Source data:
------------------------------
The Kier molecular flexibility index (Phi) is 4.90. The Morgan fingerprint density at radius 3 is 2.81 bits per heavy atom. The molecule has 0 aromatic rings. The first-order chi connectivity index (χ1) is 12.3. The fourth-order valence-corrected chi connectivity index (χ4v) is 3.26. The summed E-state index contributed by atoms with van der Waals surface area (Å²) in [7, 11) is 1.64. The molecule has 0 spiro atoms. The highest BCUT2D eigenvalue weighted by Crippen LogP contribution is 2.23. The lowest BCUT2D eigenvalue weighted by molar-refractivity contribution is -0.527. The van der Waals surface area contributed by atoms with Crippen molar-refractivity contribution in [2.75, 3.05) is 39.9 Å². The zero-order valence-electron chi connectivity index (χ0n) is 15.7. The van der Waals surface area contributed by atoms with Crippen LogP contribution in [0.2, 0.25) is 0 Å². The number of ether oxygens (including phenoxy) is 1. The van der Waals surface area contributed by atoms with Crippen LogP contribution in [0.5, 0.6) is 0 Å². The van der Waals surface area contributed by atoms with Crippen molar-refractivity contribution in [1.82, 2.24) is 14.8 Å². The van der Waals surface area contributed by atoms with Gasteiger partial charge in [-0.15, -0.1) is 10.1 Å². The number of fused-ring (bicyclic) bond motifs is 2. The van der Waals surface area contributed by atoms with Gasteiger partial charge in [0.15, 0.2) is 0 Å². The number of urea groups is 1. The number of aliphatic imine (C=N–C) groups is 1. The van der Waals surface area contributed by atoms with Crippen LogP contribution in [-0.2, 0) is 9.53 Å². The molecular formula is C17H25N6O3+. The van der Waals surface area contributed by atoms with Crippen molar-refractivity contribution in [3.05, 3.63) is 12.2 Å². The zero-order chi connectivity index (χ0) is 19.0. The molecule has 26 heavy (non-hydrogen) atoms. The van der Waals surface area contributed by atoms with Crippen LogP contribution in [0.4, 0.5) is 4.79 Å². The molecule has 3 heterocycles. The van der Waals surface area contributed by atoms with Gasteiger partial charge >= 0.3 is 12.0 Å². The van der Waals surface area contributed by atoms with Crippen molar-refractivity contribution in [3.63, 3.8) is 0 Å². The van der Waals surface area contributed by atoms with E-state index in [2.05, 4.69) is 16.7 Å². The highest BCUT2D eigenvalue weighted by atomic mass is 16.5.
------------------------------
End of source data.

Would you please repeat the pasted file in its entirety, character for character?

The Kier molecular flexibility index (Phi) is 4.90. The Morgan fingerprint density at radius 3 is 2.81 bits per heavy atom. The molecule has 0 aromatic rings. The first-order chi connectivity index (χ1) is 12.3. The fourth-order valence-corrected chi connectivity index (χ4v) is 3.26. The summed E-state index contributed by atoms with van der Waals surface area (Å²) in [7, 11) is 1.64. The molecule has 0 spiro atoms. The highest BCUT2D eigenvalue weighted by Crippen LogP contribution is 2.23. The lowest BCUT2D eigenvalue weighted by molar-refractivity contribution is -0.527. The van der Waals surface area contributed by atoms with Crippen molar-refractivity contribution in [2.75, 3.05) is 39.9 Å². The zero-order valence-electron chi connectivity index (χ0n) is 15.7. The van der Waals surface area contributed by atoms with Crippen LogP contribution in [0.2, 0.25) is 0 Å². The number of ether oxygens (including phenoxy) is 1. The van der Waals surface area contributed by atoms with Crippen LogP contribution in [0.5, 0.6) is 0 Å². The van der Waals surface area contributed by atoms with Crippen molar-refractivity contribution in [1.82, 2.24) is 14.8 Å². The van der Waals surface area contributed by atoms with Gasteiger partial charge in [-0.15, -0.1) is 10.1 Å². The number of fused-ring (bicyclic) bond motifs is 2. The van der Waals surface area contributed by atoms with Gasteiger partial charge in [0.15, 0.2) is 0 Å². The number of urea groups is 1. The number of aliphatic imine (C=N–C) groups is 1. The van der Waals surface area contributed by atoms with Crippen LogP contribution in [-0.2, 0) is 9.53 Å². The molecular formula is C17H25N6O3+. The van der Waals surface area contributed by atoms with Crippen molar-refractivity contribution in [3.05, 3.63) is 12.2 Å². The zero-order chi connectivity index (χ0) is 19.0. The molecule has 26 heavy (non-hydrogen) atoms. The van der Waals surface area contributed by atoms with Crippen LogP contribution in [0.4, 0.5) is 4.79 Å². The molecule has 3 heterocycles. The van der Waals surface area contributed by atoms with Gasteiger partial charge >= 0.3 is 12.0 Å². The van der Waals surface area contributed by atoms with Crippen molar-refractivity contribution in [3.63, 3.8) is 0 Å². The van der Waals surface area contributed by atoms with E-state index in [2.05, 4.69) is 16.7 Å². The highest BCUT2D eigenvalue weighted by atomic mass is 16.5.